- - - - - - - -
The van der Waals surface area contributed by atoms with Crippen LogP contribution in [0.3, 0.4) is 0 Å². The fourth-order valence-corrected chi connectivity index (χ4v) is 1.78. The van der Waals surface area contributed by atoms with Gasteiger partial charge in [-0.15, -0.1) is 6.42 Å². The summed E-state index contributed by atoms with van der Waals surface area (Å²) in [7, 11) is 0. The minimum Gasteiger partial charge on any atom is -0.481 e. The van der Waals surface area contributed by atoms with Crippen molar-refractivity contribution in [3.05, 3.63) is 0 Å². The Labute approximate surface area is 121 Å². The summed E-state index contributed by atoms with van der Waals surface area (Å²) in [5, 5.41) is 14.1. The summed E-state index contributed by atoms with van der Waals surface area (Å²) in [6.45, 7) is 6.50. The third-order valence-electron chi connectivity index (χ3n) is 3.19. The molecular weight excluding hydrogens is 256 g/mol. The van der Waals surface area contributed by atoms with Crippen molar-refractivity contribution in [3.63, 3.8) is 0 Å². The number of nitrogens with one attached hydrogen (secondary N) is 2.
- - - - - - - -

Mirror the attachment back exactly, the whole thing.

The van der Waals surface area contributed by atoms with Crippen LogP contribution in [0.3, 0.4) is 0 Å². The fourth-order valence-corrected chi connectivity index (χ4v) is 1.78. The van der Waals surface area contributed by atoms with Gasteiger partial charge in [-0.15, -0.1) is 6.42 Å². The summed E-state index contributed by atoms with van der Waals surface area (Å²) in [7, 11) is 0. The minimum Gasteiger partial charge on any atom is -0.481 e. The van der Waals surface area contributed by atoms with Crippen molar-refractivity contribution in [3.05, 3.63) is 0 Å². The Labute approximate surface area is 121 Å². The summed E-state index contributed by atoms with van der Waals surface area (Å²) in [5, 5.41) is 14.1. The summed E-state index contributed by atoms with van der Waals surface area (Å²) in [6.45, 7) is 6.50. The third-order valence-electron chi connectivity index (χ3n) is 3.19. The molecular weight excluding hydrogens is 256 g/mol. The van der Waals surface area contributed by atoms with Crippen molar-refractivity contribution in [3.63, 3.8) is 0 Å². The number of nitrogens with one attached hydrogen (secondary N) is 2.